Still, I determined to read, or at least to sample, all 291 books Louis Bloom had checked out. Where possible I’d borrow the books themselves from a deep-pocketed library; otherwise, I’d rely on Google Books and other online editions. I’d happily gather what external facts I could about Louis, but fundamentally his booklist would be my passport back in time.
Some of the experiment’s limitations soon became apparent. Though I dutifully read in natural light when I could, and was delighted when a power failure in our neighborhood meant I had to read Elsie Dinsmore for hours by a camping lantern, there never came a moment when I actually felt myself, well, time-traveled. If anything, checking yet again to make sure that I’d gotten the same edition Louis would have been reading, I felt myself turning into a pedantic antiquarian.
As time passed, though, I did feel myself growing strangely attuned to the Muncie library offerings. Passing Alcott Street on the way to work, I immediately started wondering what Louis and 396 other Muncie-ites had liked about Louisa May Alcott’s unbelievably popular Under the Lilacs.
After reading half a dozen of his science books, I decided that Bloom loved to read about how to make things, and about penetrating scientific mysteries. He borrowed a great many books that began with clear accounts of replicable experiments, or “how to” projects: The Young Mechanic , for example, opens:
Of all people in the world who must not be neglected are, first and foremost, “Our Boys” and, of all boys, mechanical boys deserve a very high place in our estimation.
It then goes on to explain, in six beautifully lucid pages, how to make a wooden toolbox using only a knife, gimlet, hammer, square saw, and a few nails.
I started to see differences between books that had previously seemed indistinguishable. In a catalogue, The Wonders of Acoustics (no recorded borrowers except Bloom) and The Wonders of Electricity look very similar. Both are translated from the French, both more than 20 years old when Bloom read them. Still, I was pretty sure that Bloom would have preferred Electricity to Acoustics hands down. Why? Because Wonders of Acoustics fed the reader fabulous tales about talking insects, and made elaborate apologies for every hard cold fact it introduced. Wonders of Electricity assumed that you wanted to become a master of electrical theory by replicating 18th-century voltaic experiments (“Galvani’s experiment can easily be repeated. Remove all the upper parts of the animal …”).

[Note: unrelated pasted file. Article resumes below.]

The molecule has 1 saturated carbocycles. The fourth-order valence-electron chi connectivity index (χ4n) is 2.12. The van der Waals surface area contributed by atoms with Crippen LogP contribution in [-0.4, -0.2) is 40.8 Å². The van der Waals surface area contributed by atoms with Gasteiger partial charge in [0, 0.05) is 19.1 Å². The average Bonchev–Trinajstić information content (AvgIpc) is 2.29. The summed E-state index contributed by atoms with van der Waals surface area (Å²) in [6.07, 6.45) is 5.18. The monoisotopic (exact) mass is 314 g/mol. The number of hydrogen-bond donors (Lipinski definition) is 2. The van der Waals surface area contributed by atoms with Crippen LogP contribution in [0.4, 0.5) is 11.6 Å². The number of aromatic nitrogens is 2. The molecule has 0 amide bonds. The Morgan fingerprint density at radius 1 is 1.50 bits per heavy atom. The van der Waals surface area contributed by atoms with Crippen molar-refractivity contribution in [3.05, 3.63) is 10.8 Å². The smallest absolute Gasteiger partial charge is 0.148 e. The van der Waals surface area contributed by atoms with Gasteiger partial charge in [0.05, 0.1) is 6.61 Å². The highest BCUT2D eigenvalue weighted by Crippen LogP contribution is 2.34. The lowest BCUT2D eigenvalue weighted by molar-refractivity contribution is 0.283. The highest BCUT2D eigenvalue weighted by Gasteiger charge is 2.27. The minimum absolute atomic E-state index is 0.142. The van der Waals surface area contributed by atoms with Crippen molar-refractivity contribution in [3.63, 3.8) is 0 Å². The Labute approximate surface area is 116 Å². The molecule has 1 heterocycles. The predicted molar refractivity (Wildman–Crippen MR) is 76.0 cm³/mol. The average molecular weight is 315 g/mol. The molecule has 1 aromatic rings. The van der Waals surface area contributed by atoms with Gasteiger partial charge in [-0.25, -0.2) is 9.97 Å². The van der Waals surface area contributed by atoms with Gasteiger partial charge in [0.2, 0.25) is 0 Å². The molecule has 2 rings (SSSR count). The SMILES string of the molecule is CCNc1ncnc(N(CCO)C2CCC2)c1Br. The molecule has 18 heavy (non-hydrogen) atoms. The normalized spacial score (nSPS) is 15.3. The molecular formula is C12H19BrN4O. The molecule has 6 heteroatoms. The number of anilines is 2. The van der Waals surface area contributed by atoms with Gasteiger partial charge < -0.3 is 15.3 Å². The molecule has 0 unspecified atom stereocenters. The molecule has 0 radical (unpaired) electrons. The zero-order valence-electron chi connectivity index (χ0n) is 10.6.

Still, I had to accept that this database was no time machine. More like a superpowerful telescope—but one that could only ever see a few inches of the moon’s surface (Muncie, 1891-1902); and only ever perceive one incredibly narrow range of light (books checked out from its library). If I really wanted to bring Louis Bloom’s youth to light, I needed a different way in.
Building on information Felsenstein and Connolly supplied, I used Ancestry.com and some fortunate Googling to trace Louis Bloom’s life after Muncie. Once I found and established contact with his direct descendants (I’ll spare you my agonies and disappointments), the emails and the facts came fast and furious. I learned that in 1907 Louis completed an engineering degree from the International Correspondence School of Scranton and that by 1910 he had begun a career as a stationary engineer for the U.S. Army, with a final posting in the Philippines from 1933 to 1936. And I learned about his Mississippi-born wife Esther, a self-taught artist who’d been on her way to the Art Institute of Chicago when, in a Little Rock Arkansas boarding house in the summer of 1910, she met Louis.
I learned about Louis’ two deceased sons—Robert (born in 1911, father of Alan, Stuart, and Jonathan) and William (1913; father of William, Steve, Richard, and Joseph) —and all seven grandsons still alive, nearly all engineers, several with children, even grandchildren, of their own. I spoke extensively with Steve, Alan, and Stuart. Although I never learned how tall Louis was, or if he liked sports, or even what foods he liked, I did learn he was a classic Midwestern Republican in politics; that his son Robert (just about the only nonengineering type in the bunch), after casting his first vote for Hoover and ruing it bitterly, turned into a “Roosevelt liberal” and went on to a distinguished career as a professor of history at Gettysburg College. And I learned that Robert always spoke of his father as “a worthy man”; that Esther fell for Louis partly because he always carried a Bible in his pocket. That Robert corresponded with and eventually married a girl whom his parents had first taken a shine to in the Philippines. I heard reminiscences of pitched political arguments between Robert and his conservative uncle Landess Bloom (patron 4,588; 149 loans); and Stuart’s faint memories of Louis' other brother Rudolph Bloom (341 loans). I was oddly delighted to learn that like a French king, he pronounced his name without a final “s.”